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Charlie Butterworth

Scottish 2/4 march on Anglo?

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8 hours ago, Leonard said:

I'm surely interested in your ABC file.

OK, give me a day or so, and I'll post the tunes here. I'll include the marches in

time signatures other than 2/4 and also the duplicates in Hp and equivalent keys. 

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5 hours ago, Charlie Butterworth said:

Little John,

 

i really enjoyed your video playing the 2/4. You gave the march really nice lift.

 

presumably, when talking about thirds and sevenths, you’re referring to how you play the accompaniment?

 

 

Thank you for your kind comments.

 

I'm talking principally about the melody, though whatever happens in the melody would be reflected in the accompaniment. Let me clarify. Pipe music is normally written in the key of A without accidentals. The notes of the scale as written are G A B C D E F G A although the C is closer to C# and the G closer to G# (and F is F#). C and G are the third and seventh notes respectively of the key of A. When the music is transported to a concertina or accordion it can't play the third and seventh that the pipes play, so it has to approximate with either a C or a C# and a G or a G#. In my limited experience both are used, and often within a single tune.

 

 

LJ

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6 hours ago, lachenal74693 said:

OK, give me a day or so, and I'll post the tunes here. I'll include the marches in

time signatures other than 2/4 and also the duplicates in Hp and equivalent keys. 

It took less than a day...

 

Here are the tunes from the (large) file I mentioned - it is the 'scotland' file from the ABCEdit database.

The tunes have been edited a little by me because the 'style' of some of the ABC in the original was a little obscure

(to me at least). I've normalised the default length note to L:1/8 and introduced white space to increase 'readability'.

This is part of my SOPs with downloaded ABC files. I've left other stuff pretty much alone, except for deleting a few

lines here and there which have no relevance.

 

There was some pretty odd stuff in the file. I don't know if it had got corrupted somewhere along the line, but there

was stuff like (say) | A2 B2 c2 d2 | being split across lines, like:

 

| A2 B

2 c2

d2

|

 

which struck me as moderately bizarre, so I cleaned it up a little...

 

There are more tunes than I realised. I thought there were about a dozen. In fact, it runs to 50+ tunes, including duplicates.

I've included all tunes which were in K:Hp, (and the duplicates in other keys), plus all tunes flagged as 'Pipe March'. This

includes tunes with a meter other than the 2/4 specified in the OP, but what the hell. I've sorted them so that the 2/4 tunes

are at the top of the file. Some of them are in what I think of as 'pipe music format' - that is with grace-notes crawling out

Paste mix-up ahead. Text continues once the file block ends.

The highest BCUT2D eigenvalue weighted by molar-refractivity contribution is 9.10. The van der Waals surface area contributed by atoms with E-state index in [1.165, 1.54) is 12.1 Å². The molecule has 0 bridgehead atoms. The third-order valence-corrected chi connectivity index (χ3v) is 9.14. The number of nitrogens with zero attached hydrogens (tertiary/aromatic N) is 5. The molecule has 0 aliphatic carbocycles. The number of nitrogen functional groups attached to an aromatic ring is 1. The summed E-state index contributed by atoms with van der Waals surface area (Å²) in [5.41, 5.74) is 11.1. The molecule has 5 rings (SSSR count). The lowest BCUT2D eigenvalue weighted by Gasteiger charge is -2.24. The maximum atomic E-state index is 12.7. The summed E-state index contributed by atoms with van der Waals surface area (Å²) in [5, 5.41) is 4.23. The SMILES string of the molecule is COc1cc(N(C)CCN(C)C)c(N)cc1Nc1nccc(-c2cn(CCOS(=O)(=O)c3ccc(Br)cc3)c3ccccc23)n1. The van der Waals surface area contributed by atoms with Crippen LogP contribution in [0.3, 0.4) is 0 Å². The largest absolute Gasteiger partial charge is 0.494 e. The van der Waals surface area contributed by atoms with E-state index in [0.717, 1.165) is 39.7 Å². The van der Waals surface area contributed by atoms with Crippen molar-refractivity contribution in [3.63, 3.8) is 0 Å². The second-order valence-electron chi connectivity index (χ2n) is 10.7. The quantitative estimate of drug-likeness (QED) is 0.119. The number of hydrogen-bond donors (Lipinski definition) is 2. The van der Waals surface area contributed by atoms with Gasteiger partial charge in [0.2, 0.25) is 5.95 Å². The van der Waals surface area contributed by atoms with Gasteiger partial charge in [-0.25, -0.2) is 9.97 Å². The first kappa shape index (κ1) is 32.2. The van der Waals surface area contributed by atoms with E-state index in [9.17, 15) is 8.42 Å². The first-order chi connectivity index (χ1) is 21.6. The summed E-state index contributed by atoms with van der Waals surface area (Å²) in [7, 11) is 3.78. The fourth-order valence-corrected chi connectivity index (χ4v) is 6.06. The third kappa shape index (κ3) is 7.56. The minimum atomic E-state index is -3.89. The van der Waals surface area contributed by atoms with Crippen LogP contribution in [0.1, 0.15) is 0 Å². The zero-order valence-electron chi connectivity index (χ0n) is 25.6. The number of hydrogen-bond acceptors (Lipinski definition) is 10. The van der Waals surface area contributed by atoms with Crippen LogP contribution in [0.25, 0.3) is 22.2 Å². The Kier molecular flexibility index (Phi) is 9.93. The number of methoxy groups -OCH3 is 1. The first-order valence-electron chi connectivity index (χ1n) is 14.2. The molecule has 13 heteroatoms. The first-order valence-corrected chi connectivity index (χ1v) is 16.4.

of every orifice - I have left them alone, but I guess that for the 'tina, those grace-notes will stand a little judicious 'pruning'...

 

I hope someone finds them interesting/playable on the concertina - I haven't tried any of them yet.

 

[I was doing all of this in the first instance to work up a large ABC file to road-test my automagic tabbing program. This one fit the bill with ~1400 tunes in the file.]

pipe-marches.abc

Edited by lachenal74693
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7 hours ago, Little John said:

 

Thank you for your kind comments.

 

I'm talking principally about the melody, though whatever happens in the melody would be reflected in the accompaniment. Let me clarify. Pipe music is normally written in the key of A without accidentals. The notes of the scale as written are G A B C D E F G A although the C is closer to C# and the G closer to G# (and F is F#). C and G are the third and seventh notes respectively of the key of A. When the music is transported to a concertina or accordion it can't play the third and seventh that the pipes play, so it has to approximate with either a C or a C# and a G or a G#. In my limited experience both are used, and often within a single tune.

 

 

LJ

Thanks. The idiosyncracy of not showing sharps on pipe music is something that doesn’t t bother me anymore, after all it is still evolving as an instrument. You’re correct in that the C# is not quite a “true” sharp while the G tends to run sharp (too sharp in the dry, altitude of Colorado). When I tune my chanter prior to competition, I typically use Just Intonation which gives a better blend against the drones. Seumas MacNeill preferred sharper D and high G.

 

So what you say about this on a concertina or accordion makes sense in that you have to choose which variants of C, F and G to play. I suspect that it mostly comes down to personal preference as to what sounds the best in any given phrase.

 

Of course, on my concertina, the first part of Arthur Bignold fits nicely on the C row, with only a couple of notes taken from the G row. On the Double Ray melodeon, I have experimented with using the C row and also in D and I haven’t decided which one I like better. Part of me feels that I can play it in whatever key I prefer because I am unlikely to play with other instruments. However, I fancy recording the tune on my smallpipes in A, then playing along with it. That would necessitate key of D.

 

Another thing that I have noticed is that choice of key effects bellows (duh!) such that playing long runs of thirds on the C row means that I run out of bellows. So while some aspects of concertina/melodeon are more straightforward than highland pipes, other aspects aren’t such as bellows control, skill with alternate note choices and knowledge of note positions on the keyboard.

 

Thanks for your help.

Charlie

 

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